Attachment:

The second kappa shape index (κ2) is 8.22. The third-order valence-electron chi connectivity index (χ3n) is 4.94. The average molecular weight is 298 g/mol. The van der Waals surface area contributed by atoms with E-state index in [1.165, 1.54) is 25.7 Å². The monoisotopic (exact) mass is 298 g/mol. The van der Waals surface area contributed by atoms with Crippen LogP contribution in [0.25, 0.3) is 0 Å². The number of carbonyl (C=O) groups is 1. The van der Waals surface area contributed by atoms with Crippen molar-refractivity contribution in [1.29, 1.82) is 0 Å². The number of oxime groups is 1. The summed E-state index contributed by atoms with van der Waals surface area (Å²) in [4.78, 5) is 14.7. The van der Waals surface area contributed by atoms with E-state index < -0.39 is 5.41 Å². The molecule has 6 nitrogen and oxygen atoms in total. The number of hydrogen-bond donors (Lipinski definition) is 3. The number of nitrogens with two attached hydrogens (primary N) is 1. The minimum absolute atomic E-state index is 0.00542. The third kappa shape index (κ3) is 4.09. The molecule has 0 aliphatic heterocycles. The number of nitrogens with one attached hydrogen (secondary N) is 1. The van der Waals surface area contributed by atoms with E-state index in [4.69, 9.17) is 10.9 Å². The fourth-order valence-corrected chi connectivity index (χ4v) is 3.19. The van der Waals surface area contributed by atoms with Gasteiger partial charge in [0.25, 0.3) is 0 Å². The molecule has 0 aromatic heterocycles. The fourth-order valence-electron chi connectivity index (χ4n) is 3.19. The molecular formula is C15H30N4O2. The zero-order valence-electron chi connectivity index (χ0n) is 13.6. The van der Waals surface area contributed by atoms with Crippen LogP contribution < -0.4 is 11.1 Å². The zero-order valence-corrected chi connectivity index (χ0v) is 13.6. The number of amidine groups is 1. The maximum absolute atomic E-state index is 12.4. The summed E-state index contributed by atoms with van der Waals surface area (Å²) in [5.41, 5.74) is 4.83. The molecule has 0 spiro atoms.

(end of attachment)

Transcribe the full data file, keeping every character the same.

The second kappa shape index (κ2) is 8.22. The third-order valence-electron chi connectivity index (χ3n) is 4.94. The average molecular weight is 298 g/mol. The van der Waals surface area contributed by atoms with E-state index in [1.165, 1.54) is 25.7 Å². The monoisotopic (exact) mass is 298 g/mol. The van der Waals surface area contributed by atoms with Crippen LogP contribution in [0.25, 0.3) is 0 Å². The number of carbonyl (C=O) groups is 1. The van der Waals surface area contributed by atoms with Crippen molar-refractivity contribution in [1.29, 1.82) is 0 Å². The number of oxime groups is 1. The summed E-state index contributed by atoms with van der Waals surface area (Å²) in [4.78, 5) is 14.7. The van der Waals surface area contributed by atoms with E-state index < -0.39 is 5.41 Å². The molecule has 6 nitrogen and oxygen atoms in total. The number of hydrogen-bond donors (Lipinski definition) is 3. The number of nitrogens with two attached hydrogens (primary N) is 1. The minimum absolute atomic E-state index is 0.00542. The third kappa shape index (κ3) is 4.09. The molecule has 0 aliphatic heterocycles. The number of nitrogens with one attached hydrogen (secondary N) is 1. The van der Waals surface area contributed by atoms with E-state index in [4.69, 9.17) is 10.9 Å². The fourth-order valence-corrected chi connectivity index (χ4v) is 3.19. The van der Waals surface area contributed by atoms with Gasteiger partial charge in [0.25, 0.3) is 0 Å². The molecule has 0 aromatic heterocycles. The fourth-order valence-electron chi connectivity index (χ4n) is 3.19. The molecular formula is C15H30N4O2. The zero-order valence-electron chi connectivity index (χ0n) is 13.6. The van der Waals surface area contributed by atoms with Crippen LogP contribution < -0.4 is 11.1 Å². The zero-order valence-corrected chi connectivity index (χ0v) is 13.6. The number of amidine groups is 1. The maximum absolute atomic E-state index is 12.4. The summed E-state index contributed by atoms with van der Waals surface area (Å²) in [5.41, 5.74) is 4.83. The molecule has 0 spiro atoms.